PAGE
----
London (AFP) – The Supreme Court of Great Britain has granted more than 40,000 residents of the Nigerian Delta the right to file compensation claims in England against Shell, the oil company, for pollution. On Friday, the High Court in London overturned a 2017 Court of Appeals ruling that class actions against the Anglo-Dutch group should be tried in a court in Nigeria.
The Nigerian residents of Ugali and Bale districts filed a lawsuit. They accuse the oil company and its Nigerian subsidiary SPDC of responsibility for soil and water pollution through decades of oil spills. They demand compensation and floor cleaning. Five years ago, they were demanding that the case be brought in a London court, arguing that they could not get their rights in a Nigerian court.
In 2017, a British court rejected the lawsuit. At the time, the judges ruled that Shell could not be held responsible for the offenses of its subsidiary in Nigeria. The five Supreme Court justices found the ruling to be “grave legal errors.” Accordingly, the court focused a lot on the relationship between Shell and its subsidiary.
Attorney Daniel Leader of the London law firm Lee Day, which represents the plaintiffs, said the Supreme Court ruling now gives the Ogil and Bell people “real hope” in a clean-up for Shell. On the other hand, Shell responded with “disappointment” to the ruling and blamed the leaks on criminal activities such as oil theft and sabotage on pipelines.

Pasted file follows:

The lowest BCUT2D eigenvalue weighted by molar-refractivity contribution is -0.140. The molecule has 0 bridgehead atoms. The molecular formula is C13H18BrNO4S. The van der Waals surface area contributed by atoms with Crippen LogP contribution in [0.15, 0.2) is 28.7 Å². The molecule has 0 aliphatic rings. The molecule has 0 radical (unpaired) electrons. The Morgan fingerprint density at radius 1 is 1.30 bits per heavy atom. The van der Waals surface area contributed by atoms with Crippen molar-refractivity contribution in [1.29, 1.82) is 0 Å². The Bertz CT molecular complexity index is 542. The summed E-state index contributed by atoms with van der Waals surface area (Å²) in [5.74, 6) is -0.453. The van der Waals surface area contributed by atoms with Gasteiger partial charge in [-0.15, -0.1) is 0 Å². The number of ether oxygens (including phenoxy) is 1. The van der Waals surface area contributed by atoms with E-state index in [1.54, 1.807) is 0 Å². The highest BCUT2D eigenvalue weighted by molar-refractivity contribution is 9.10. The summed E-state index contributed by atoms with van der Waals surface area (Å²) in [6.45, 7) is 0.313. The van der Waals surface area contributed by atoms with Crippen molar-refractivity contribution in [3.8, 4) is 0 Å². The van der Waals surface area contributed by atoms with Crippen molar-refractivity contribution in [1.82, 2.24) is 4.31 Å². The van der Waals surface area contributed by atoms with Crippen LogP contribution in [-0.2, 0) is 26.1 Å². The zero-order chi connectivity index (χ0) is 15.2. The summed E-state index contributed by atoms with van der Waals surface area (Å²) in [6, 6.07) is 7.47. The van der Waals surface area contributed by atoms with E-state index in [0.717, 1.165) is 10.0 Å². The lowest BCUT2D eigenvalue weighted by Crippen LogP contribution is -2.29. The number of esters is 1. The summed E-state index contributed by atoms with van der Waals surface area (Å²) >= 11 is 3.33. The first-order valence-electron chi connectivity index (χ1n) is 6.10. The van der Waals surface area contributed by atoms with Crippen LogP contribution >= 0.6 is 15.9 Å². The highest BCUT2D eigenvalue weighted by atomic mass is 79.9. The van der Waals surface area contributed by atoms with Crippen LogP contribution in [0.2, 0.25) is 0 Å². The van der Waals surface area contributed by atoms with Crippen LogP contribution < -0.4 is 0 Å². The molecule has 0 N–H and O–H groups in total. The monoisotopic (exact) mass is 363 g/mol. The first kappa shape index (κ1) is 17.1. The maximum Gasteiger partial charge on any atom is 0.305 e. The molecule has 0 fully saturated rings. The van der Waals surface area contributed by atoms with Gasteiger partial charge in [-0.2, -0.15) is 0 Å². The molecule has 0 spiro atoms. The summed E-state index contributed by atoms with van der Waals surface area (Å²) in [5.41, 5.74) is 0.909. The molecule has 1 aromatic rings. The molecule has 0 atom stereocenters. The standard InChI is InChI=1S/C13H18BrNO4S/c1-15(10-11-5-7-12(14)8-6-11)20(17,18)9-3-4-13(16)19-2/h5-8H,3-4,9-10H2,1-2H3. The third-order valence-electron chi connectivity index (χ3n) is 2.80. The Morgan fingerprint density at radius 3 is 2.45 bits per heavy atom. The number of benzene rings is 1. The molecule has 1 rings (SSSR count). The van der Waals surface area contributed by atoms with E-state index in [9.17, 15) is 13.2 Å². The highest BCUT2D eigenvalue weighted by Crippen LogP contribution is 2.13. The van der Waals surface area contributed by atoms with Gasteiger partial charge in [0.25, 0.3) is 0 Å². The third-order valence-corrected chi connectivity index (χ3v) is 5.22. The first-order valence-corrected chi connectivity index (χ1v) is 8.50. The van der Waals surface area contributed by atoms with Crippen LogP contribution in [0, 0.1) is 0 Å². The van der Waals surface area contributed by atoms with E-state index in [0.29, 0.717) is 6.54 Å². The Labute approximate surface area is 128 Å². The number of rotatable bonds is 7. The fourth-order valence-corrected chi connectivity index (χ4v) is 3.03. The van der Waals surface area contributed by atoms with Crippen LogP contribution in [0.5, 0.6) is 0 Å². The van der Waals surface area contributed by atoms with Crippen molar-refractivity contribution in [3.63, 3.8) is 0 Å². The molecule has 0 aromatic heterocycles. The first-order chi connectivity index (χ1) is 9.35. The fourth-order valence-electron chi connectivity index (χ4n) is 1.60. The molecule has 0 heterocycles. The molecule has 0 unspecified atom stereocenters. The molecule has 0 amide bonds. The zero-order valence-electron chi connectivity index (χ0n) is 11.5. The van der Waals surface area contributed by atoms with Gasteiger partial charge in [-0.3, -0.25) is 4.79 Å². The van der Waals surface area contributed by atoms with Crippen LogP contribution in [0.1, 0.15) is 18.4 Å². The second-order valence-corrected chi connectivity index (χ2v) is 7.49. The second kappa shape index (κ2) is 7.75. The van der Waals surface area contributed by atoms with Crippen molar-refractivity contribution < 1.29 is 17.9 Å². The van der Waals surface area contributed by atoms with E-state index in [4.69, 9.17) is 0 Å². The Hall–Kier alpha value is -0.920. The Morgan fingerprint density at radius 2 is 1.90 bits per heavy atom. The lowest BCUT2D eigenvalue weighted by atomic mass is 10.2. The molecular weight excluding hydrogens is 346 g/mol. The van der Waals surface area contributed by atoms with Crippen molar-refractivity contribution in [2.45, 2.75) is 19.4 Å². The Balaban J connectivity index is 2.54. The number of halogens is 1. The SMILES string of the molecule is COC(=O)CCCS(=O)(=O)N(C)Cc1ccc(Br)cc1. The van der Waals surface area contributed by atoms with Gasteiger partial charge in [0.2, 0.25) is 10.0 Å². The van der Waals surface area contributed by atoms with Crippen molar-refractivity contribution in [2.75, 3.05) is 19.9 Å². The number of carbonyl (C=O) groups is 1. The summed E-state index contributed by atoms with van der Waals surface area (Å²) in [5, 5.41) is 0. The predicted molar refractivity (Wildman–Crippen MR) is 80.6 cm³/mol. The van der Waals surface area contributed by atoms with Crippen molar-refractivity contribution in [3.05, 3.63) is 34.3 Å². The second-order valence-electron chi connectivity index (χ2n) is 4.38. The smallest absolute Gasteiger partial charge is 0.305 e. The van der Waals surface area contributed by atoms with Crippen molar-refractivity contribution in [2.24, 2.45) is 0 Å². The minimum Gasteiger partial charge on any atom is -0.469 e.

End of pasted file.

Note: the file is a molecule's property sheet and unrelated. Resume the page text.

Just two weeks ago, a court in the Netherlands ordered Shell to pay compensation for the oil spill in two villages in Nigeria. Farmers from villages in the Niger Delta have filed a lawsuit. They actually filed their lawsuit in 2008 and are now 13 years later.
Oil reserves in the Niger Delta make Nigeria the largest producer in all of Africa. However, the vast majority of people in the delta live in poverty. Due to the environmental damage in the region, the most important economic sectors there, agriculture and fishing, are at great risk.
Attorney Holger Hebach explains the background to the procedure:
An important issue regarding corporate social responsibility is whether companies can be held responsible for human rights violations or environmental damage. Many had hoped that the Supply Chain Law would establish the basis on which aggrieved parties could seek compensation. This hope disappointed him. When announcing the government’s draft supply chain law, responsible ministers made it clear that previous liability regulations would remain.
However, there are already many international efforts to hold companies accountable for human rights violations and environmental damage under the current law. The UK Supreme Court has now taken an important decision in such a case. This is the situation Okabe et al. V. Royal Dutch Shell. The plaintiffs in the lawsuit are residents of the Niger Delta in Nigeria. Several international companies have been producing oil there for decades. One of them is Royal Dutch Shell.
Royal Dutch Shell has a subsidiary in Nigeria, which is the Shell Petroleum Development Company of Nigeria Ltd. This is registered in Nigeria and oil is produced there.
Oil production in the Niger Delta in Nigeria has resulted in large quantities of oil spilling repeatedly over the past few years and decades, causing severe damage to the environment, the health and living conditions of the population.
The plaintiffs in the lawsuit allege that the Nigerian subsidiary caused the damage and that the UK parent company was also responsible for it. That’s why they want to file a lawsuit.